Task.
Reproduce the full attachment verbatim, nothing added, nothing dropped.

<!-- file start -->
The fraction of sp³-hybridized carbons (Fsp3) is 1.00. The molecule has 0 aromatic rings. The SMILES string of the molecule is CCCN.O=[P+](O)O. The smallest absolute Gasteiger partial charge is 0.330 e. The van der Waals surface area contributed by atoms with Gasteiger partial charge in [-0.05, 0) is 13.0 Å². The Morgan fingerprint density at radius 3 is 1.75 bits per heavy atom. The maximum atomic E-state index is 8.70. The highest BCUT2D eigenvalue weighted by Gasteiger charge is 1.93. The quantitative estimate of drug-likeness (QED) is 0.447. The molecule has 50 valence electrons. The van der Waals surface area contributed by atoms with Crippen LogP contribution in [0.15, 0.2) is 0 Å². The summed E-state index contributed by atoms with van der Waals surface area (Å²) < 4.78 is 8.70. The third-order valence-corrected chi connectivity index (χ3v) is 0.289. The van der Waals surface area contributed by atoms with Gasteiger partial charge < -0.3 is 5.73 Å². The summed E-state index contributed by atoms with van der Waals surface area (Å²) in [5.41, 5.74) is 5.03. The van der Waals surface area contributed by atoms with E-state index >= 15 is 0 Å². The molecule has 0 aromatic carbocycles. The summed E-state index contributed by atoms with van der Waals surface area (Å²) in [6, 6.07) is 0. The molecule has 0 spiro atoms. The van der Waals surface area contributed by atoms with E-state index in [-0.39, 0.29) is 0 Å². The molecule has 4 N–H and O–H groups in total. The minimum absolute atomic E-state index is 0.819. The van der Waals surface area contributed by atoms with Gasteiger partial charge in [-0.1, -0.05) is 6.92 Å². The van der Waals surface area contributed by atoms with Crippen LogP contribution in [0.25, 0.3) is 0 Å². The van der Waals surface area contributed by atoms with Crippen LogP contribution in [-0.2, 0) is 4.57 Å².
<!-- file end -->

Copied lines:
The fraction of sp³-hybridized carbons (Fsp3) is 1.00. The molecule has 0 aromatic rings. The SMILES string of the molecule is CCCN.O=[P+](O)O. The smallest absolute Gasteiger partial charge is 0.330 e. The van der Waals surface area contributed by atoms with Gasteiger partial charge in [-0.05, 0) is 13.0 Å². The Morgan fingerprint density at radius 3 is 1.75 bits per heavy atom. The maximum atomic E-state index is 8.70. The highest BCUT2D eigenvalue weighted by Gasteiger charge is 1.93. The quantitative estimate of drug-likeness (QED) is 0.447. The molecule has 50 valence electrons. The van der Waals surface area contributed by atoms with Crippen LogP contribution in [0.15, 0.2) is 0 Å². The summed E-state index contributed by atoms with van der Waals surface area (Å²) < 4.78 is 8.70. The third-order valence-corrected chi connectivity index (χ3v) is 0.289. The van der Waals surface area contributed by atoms with Gasteiger partial charge < -0.3 is 5.73 Å². The summed E-state index contributed by atoms with van der Waals surface area (Å²) in [5.41, 5.74) is 5.03. The van der Waals surface area contributed by atoms with E-state index >= 15 is 0 Å². The molecule has 0 aromatic carbocycles. The summed E-state index contributed by atoms with van der Waals surface area (Å²) in [6, 6.07) is 0. The molecule has 0 spiro atoms. The van der Waals surface area contributed by atoms with E-state index in [-0.39, 0.29) is 0 Å². The molecule has 4 N–H and O–H groups in total. The minimum absolute atomic E-state index is 0.819. The van der Waals surface area contributed by atoms with Gasteiger partial charge in [-0.1, -0.05) is 6.92 Å². The van der Waals surface area contributed by atoms with Crippen LogP contribution in [0.25, 0.3) is 0 Å². The van der Waals surface area contributed by atoms with Crippen LogP contribution in [-0.2, 0) is 4.57 Å².